“I visit about 30 schools a year in North America, talking to kids about Classical music, and I tell every one of them, ‘There’s a Classical music composer within an hour of your house, I don’t care where you live,’” pianist Justin Kolb says. Kolb belongs to the Post-Neo Trio, which will prove his thesis by performing two works by Hudson Valley composers at the Belleayre Summer Music Festival on Friday, July 25.
The centerpiece of the concert will be “Remembering Felix” by Robert Starer, a celebrated Woodstock composer who died in 2001. The libretto was written by his longtime partner, novelist Gail Godwin. It tells the tale of Felix, a concert pianist and teacher, who dies and is remembered by his concert agent, publicist, accountant, students, and two critics, who disagree about Felix’s talent.
The Post-Neo Trio is a “supergroup” of local heroes. There are three instruments: cello, piano, and voice. The voice is not a tenor or soprano, but that of poet Mikhail Horowitz (who plays all 11 roles in “Remembering Felix”). Cellist Abby Newton performs with symphony orchestras, as well as with the Celtic trio Ferintosh, where she is known for her deft, prayerful solos. Kolb has played in over a hundred recital halls throughout Europe and the Middle East.
Kolb and Horowitz will also present selections from David Alpher’s “Land of the Farther Suns,” a musical setting of ten poems by Stephen Crane. The score is jazz-inspired and frisky. In 1992 “Land of the Farther Suns” was recorded with Garrison Keillor as narrator. Alpher lives in Stone Ridge.
William Bolcom, who is perhaps the most prominent living American composer, wrote “ This massive three and a half hour work includes a chamber choir, a children’s choir, a madrigal group, a folk singer, a rock singer, a country singer, a speaking actor, a coloratura soprano, and a symphony orchestra. The main chorus contains 50 to 80 voices. In 2006, a recording of the piece received three Grammys. Kolb has arranged two of the poems from “Songs of Innocence and of Experience” for piano and spoken voice: “The Tiger” (“Tiger, tiger, burning bright...”) and “London.” (The score for “London” gives the tempo as “apocalyptic rock” and is dedicated to John Lennon.)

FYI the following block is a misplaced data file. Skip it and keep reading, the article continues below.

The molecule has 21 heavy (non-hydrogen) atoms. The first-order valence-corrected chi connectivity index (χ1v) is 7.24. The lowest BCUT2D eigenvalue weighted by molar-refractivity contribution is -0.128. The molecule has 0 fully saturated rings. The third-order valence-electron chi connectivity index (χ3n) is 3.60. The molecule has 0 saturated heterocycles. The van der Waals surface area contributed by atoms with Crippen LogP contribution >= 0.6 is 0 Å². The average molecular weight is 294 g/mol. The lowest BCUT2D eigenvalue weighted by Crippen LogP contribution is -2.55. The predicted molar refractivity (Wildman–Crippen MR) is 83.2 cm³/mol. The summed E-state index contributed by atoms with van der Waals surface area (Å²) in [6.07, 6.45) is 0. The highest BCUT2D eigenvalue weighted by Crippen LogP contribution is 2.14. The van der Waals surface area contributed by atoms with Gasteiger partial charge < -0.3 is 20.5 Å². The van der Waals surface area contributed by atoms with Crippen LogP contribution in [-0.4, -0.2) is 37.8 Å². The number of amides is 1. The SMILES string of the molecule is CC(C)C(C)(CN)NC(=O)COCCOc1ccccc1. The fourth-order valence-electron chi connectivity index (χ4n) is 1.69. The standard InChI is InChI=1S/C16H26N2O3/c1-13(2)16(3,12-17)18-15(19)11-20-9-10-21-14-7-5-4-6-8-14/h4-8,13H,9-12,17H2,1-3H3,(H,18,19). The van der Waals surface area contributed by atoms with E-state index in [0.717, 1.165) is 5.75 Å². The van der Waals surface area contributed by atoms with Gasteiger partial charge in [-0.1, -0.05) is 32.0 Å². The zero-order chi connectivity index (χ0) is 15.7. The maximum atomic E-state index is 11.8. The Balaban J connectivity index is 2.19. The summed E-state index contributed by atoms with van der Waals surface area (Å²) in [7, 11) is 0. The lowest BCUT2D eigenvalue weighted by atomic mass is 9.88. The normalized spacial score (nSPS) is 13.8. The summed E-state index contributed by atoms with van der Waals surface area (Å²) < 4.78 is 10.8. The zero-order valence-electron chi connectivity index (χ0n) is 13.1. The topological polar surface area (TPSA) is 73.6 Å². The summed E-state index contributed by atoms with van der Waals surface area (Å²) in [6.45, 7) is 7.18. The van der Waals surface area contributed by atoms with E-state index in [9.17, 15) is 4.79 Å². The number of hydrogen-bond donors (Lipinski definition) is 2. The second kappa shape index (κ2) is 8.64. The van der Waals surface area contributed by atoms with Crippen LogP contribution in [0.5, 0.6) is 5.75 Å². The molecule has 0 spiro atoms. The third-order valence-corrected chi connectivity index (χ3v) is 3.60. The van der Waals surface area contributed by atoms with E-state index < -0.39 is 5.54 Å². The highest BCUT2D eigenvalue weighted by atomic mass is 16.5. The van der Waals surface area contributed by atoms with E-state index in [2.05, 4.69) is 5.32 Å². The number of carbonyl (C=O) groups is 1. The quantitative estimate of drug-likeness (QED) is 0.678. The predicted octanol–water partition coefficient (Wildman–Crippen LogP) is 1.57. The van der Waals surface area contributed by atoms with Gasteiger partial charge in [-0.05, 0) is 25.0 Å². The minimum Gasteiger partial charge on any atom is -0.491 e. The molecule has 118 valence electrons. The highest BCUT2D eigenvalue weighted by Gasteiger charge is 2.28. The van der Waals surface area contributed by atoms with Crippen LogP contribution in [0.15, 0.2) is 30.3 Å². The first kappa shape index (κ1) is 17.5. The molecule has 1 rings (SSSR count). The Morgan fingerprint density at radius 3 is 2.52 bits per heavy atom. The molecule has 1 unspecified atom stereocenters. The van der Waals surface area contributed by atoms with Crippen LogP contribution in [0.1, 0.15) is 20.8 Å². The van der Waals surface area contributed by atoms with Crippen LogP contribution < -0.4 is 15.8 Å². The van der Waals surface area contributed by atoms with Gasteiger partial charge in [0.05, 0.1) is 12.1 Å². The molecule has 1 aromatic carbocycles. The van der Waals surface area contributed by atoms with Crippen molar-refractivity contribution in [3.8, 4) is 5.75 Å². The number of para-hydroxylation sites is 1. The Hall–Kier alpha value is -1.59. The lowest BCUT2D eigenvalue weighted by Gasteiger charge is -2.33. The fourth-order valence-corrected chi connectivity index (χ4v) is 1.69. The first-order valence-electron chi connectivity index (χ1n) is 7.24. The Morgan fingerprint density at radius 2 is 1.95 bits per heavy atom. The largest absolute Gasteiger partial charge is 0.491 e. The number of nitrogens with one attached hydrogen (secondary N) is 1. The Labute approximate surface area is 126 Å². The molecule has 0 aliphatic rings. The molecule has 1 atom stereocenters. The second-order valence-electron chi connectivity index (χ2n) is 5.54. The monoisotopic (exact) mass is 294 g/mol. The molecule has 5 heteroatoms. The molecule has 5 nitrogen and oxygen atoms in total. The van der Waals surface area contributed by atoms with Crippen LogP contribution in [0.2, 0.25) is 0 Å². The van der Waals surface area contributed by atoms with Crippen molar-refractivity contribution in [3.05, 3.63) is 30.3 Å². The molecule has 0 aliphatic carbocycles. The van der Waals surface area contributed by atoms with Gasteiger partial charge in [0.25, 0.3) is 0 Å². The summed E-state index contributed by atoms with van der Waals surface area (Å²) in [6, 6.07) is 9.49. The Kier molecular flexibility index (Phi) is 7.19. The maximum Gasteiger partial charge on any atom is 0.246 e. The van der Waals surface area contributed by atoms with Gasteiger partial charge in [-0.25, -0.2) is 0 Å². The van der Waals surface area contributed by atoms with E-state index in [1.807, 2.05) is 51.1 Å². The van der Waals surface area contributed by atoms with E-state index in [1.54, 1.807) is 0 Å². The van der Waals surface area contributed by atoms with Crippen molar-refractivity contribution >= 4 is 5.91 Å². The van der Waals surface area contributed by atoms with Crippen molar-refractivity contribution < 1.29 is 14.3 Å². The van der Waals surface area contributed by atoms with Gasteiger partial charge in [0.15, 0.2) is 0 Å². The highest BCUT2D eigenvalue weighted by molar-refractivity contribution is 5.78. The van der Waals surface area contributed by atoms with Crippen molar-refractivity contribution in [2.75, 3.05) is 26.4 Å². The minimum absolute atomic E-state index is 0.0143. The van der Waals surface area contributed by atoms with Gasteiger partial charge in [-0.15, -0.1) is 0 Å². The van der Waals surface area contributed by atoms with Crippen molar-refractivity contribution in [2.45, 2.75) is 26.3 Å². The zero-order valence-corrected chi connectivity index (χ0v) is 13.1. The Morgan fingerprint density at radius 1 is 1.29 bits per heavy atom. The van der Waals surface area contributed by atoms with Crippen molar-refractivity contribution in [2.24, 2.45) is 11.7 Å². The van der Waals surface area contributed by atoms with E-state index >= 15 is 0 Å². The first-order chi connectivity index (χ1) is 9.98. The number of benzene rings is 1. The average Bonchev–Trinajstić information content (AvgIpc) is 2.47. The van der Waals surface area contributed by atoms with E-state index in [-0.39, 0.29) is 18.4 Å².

Horowitz will recite his poem “Fireworks” with improvised accompaniment by Kolb. The pianist explains: “Mikhail has taken his knowledge of fireworks configurations in the sky, and he’ll say something like: ‘Aerial chrysanthemums!’, then I describe it on the keyboard. Or ‘Constellated hosannas’—I love that one.”
Abby Newton and Kolb will duet on Schumann’s “Fantasy Pieces, Opus 73,” a fitful quarrel between piano and cello.
Kolb will also perform solo piano pieces. “When I play music by traditional composers, I usually pull out what Leon Botstein loves to call ‘works that live in undeserved obscurity,’” he remarks. “So one of those works is
‘The Grand Gallop’ by Franz Liszt, which is transcendental in virtuosity, truly.” Kolb will also perform the final movement from Beethoven’s "Appassionata Sonata."
“We’re quite proud of the name of our ensemble: Post-Neo Trio—some people get it, some people don’t question it,” Kolb observes. (In other words, how can something be “post-new?”) The concert will be unpretentious and relaxed; hecklers are welcome. Mikhail will recite the anonymous 17th century “Tom O’ Bedlam’s Song” while walking through the crowd.
The Post-Neo Trio will perform at the Grand Lodge at Belleayre Mountain Ski Center, Highmount, on Friday, July 25 at 8 pm. (800) 942-6904 ext. 344;www.belleayremusic.org.